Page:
What is an ‘invention’? An invention is a unique or novel device, method, composition or process. In India, the Indian patent office confers on an applicant the rights to sell, license, produce and market an invention for which he has applied for a patent in accordance with The Patent Act, 1970. Further an applicant/ assignee having these patent rights can prohibit others from copying, selling or importing the invention.

According to section 2(j) of The Patent Act, 1970, “invention” is defined as a new product or process involving an inventive step and capable of industrial application. It should be noted that an invention is not just a novel product or a process but it should also involve an inventive step and it should be capable of working industrially.

Therefore, there are three criteria/parameters laid down in The Patent Act, 1970 for an invention.

I. Novelty:

“Novelty” or “new invention” means any invention or technology which has not been published in any document anywhere in the world or publicly used anywhere in the world before the date of filing the patent application.

Identifying novelty:

The first step in identifying the novelty is to identify the features of the invention. Then one should identify the closest prior art. By comparing the invention with the prior art, one should be able to determine whether all the features of the invention are present in a single prior art. If the prior art discloses the invention either in explicit or implicit manner then the invention lacks novelty if not then the invention is considered to be novel.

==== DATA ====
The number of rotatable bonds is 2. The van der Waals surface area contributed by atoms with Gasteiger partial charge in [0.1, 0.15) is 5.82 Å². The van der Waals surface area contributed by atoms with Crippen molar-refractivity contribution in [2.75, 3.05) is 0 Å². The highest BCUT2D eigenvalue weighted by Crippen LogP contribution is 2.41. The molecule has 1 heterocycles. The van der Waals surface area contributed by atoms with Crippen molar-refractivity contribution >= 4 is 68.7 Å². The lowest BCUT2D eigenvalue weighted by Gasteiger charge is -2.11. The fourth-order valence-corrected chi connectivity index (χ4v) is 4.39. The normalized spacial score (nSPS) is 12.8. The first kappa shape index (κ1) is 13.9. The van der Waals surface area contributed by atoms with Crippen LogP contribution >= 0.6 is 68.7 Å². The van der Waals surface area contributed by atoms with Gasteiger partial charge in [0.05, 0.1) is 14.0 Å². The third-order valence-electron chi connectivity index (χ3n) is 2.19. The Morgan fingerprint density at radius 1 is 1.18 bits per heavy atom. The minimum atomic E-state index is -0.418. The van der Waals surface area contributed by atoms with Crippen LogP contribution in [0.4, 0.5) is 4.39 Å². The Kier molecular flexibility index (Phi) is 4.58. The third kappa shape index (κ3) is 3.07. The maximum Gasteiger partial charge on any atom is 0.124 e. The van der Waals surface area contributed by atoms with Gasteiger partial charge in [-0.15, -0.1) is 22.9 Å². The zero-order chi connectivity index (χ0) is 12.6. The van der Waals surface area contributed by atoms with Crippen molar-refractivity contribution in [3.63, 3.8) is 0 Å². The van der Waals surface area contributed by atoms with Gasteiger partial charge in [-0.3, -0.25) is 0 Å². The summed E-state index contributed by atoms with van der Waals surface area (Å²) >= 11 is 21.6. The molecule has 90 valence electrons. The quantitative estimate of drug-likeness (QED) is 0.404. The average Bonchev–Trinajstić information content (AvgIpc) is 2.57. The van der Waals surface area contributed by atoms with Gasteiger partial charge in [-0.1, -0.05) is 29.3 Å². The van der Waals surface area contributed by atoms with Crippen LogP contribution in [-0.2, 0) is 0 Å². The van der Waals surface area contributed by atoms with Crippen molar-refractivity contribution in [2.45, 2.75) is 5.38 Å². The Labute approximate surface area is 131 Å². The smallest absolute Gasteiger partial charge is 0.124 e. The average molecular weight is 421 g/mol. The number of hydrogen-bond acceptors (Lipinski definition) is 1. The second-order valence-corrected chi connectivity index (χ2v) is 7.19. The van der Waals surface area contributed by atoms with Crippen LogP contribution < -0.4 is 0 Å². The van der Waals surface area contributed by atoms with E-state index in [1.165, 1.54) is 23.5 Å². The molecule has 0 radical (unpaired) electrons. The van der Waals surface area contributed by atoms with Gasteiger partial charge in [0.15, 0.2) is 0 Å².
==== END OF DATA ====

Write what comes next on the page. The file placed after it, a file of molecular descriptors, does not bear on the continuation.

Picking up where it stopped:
II. Inventive step:

According to section 2(ja) of The Patent Act, 1970, "inventive step" means a feature of an invention that involves technical advance as compared to the existing knowledge or having economic significance or both and that makes the invention not obvious to a person skilled in the art.

In simple words, a person skilled in the art when faced with a similar problem should not be able to arrive at the presented invention by combining the teaching of the prior art available in the public domain. Such an inventions are considered to involve inventive step.

Identifying inventive step:

The first step in determining the inventive step is to determine the closest prior art based on a similar purpose/effect as the invention. Further determining the objective technical problem which the claimed invention addresses and successfully solves. Further assessing whether a skilled person would arrive at the invention by adapting/modifying the combined teachings of the closest prior arts.

III. Industrial applicability

According to section 2(ac) of The Patent Act, 1970, "capable of industrial application", in relation to an invention, means that the invention is capable of being made or used in an industry.

Identifying workability

The invention must show that the product is either made in an industry or the process is used in an industry or that the product/article can be used in an industrial environment, i.e. The product can be manufactured/ the process is used to manufacture a product and the product can be made available to the general public.